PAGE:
Communications technology is changing faster and faster, which makes it challenging for a club to communicate with its members and the public. Who uses what technology depends on age, aptitude, and equipment. For any Lions Club, there might be members who only use the telephone and email while there are others who use the latest social media tools. Clubs try to cope with this technology disparity in various ways. The Jekyll Island Lions Club primarily uses email and the telephone for internal communication. However, it does have an active website and an active Facebook page. Some Jekyll Island Lions have also used Twitter on behalf of the Club, and newspaper articles plus pictures routinely appear in The Golden Islander and The Brunswick News. Then there is this weekly blog. In the past, there was also a monthly newsletter, which may be revived depending on how much time it takes to produce. Those are a lot of channels to keep active to reach the widest audience.
At the Lions Clubs International level, there is the Lions SMiLE initiative. This group of Lions helps local Lions Clubs understand and use social media applications and tools. They produce videos and presentations for download, a blog, and a social media directory. In order to attract and communicate with younger people, understanding social media is a must.
MyLion is a new app that is designed to facilitate communications between Lions. It was introduced at the Lions Clubs International convention in Chicago this year. Not many Jekyll Island Lions have downloaded it onto their cellphones or tablets yet so, at the Club level, there is almost no use. Indeed, not everyone who has downloaded it has gotten it to work. At least it has a support team working out the bugs!
Getting back to the Jekyll Island Lions Club, there is no formal team working all the communications outlets. One member usually writes articles for The Golden Islander. Another member runs the Club’s website and sends pictures to The Brunswick News. The members who have Facebook accounts can contribute to the Facebook page. One member writes this blog, and otherwise plays with social media tools like Twitter on behalf of the Club.
Lion Jim presents Lion Tom with an American flag.
Lions Howard and Jim take down the faded flag.
Lion Jim and Lion Tom raise the new American flag.
A few years ago, Jekyll Island Lion Tom resigned as an active member of the Club after decades of service to the community. He was in his mid-nineties by then and attending meetings or participating in activities was difficult. The Club gave him a rousing send off and presented him with an American flag to fly in front of his house. About a month ago, Tom’s daughter-in-law contacted the Club and noted that Tom’s 97th birthday was coming up. She commented that his flag had faded and she wondered if she could buy him a new one through the Club to replace it. Lion Jim is the Jekyll Island Lions Club American flag project chairman and he bought a replacement on her behalf. The day before Lion Tom’s birthday, Lions Jim, Howard and Pete showed up at Lion Tom’s house and surprised him with the gift. Then all three joined Lion Tom outside to lower the faded flag and raise the new one. Lion Tom kept the faded flag for its sentimental value.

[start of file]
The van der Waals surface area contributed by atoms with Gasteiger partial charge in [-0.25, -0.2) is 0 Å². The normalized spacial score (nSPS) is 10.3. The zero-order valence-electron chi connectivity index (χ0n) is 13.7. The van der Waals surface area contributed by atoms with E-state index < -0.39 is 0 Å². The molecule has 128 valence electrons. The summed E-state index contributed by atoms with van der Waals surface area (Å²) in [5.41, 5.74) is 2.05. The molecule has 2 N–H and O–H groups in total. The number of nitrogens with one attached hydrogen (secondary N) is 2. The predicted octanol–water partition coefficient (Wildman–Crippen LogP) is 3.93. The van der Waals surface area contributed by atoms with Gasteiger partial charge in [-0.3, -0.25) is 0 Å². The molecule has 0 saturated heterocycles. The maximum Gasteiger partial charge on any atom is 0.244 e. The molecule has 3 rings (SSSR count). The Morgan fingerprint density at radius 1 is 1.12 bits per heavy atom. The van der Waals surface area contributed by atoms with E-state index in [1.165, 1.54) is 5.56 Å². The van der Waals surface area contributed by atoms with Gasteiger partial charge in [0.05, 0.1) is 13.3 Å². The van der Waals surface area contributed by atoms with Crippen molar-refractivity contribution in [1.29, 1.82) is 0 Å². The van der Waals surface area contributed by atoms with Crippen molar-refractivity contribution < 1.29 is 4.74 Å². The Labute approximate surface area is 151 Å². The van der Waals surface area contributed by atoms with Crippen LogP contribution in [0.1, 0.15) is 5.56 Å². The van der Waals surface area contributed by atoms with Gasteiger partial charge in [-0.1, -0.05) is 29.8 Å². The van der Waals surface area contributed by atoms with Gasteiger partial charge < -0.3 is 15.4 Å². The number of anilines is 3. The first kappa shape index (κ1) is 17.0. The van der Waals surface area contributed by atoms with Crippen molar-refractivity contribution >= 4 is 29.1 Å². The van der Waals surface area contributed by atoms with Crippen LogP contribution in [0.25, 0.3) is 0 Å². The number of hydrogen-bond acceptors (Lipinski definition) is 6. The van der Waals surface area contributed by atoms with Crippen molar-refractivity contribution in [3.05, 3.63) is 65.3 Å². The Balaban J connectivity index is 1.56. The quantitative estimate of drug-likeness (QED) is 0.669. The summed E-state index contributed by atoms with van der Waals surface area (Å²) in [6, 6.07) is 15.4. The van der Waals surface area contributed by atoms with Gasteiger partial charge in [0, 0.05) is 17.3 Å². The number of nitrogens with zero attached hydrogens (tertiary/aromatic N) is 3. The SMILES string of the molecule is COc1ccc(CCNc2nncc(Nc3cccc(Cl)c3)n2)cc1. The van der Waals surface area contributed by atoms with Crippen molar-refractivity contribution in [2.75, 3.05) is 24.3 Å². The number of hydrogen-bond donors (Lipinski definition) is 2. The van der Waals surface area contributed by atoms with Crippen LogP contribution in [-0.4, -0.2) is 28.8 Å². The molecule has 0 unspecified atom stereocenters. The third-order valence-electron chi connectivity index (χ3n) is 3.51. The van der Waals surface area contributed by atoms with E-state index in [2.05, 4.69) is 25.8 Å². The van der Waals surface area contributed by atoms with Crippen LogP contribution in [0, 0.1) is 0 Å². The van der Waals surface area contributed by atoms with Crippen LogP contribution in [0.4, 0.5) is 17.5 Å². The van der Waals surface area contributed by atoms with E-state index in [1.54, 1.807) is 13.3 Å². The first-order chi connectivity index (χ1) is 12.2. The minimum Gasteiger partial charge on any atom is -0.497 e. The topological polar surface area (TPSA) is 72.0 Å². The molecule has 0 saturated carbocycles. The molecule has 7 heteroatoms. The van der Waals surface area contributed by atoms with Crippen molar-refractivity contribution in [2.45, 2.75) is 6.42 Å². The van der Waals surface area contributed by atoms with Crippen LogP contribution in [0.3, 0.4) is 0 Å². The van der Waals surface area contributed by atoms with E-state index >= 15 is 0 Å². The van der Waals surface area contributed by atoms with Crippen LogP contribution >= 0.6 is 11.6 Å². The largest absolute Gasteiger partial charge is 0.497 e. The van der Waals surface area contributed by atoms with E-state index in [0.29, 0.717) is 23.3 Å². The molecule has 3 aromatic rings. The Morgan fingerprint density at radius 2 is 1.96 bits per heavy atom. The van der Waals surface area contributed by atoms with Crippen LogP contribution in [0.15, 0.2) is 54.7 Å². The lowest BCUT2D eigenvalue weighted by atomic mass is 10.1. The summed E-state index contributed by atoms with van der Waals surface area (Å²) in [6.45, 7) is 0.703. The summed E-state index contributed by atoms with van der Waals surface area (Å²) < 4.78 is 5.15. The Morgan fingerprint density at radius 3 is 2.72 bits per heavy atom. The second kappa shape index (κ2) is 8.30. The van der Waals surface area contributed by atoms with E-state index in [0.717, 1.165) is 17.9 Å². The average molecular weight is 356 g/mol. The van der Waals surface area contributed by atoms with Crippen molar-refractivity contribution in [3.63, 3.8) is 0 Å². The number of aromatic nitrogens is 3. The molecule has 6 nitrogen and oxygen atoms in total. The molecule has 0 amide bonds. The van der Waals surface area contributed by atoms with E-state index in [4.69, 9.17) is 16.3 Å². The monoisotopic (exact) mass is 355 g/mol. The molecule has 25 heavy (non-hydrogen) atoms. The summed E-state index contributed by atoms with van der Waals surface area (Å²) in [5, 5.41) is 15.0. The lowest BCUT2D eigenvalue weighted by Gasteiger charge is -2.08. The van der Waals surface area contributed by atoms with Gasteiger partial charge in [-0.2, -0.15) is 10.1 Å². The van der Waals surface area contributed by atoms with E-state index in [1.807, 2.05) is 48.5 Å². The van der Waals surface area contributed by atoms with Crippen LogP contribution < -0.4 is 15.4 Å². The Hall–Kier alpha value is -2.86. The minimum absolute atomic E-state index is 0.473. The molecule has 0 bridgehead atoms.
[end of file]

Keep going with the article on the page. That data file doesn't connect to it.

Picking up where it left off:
Less than a week later, Lion Frank contacted a few fellow Lions asking for help. His daughter was moving from Michigan to the Jekyll Island area. Until she found a place to live, she would be staying with her parents so all her belongings needed to be put in storage. Lion Frank arranged for the rental of two storage units in nearby Brunswick and he requested help unloading his daughter’s two trucks. Lions Howard, Rick, and Pete joined Lion Frank, his daughter, and one of his daughter’s friends unloading the trucks and stacking everything in the storage units. It was another example of Jekyll Lions helping each other.
One benefit of belonging to a service organization like Lions Clubs International is developing friendships and a mutual network of support. While individual Lions themselves cannot receive any of the charitable funds the Club collects, they certainly can help each other in other ways. We see it all the time on Jekyll Island.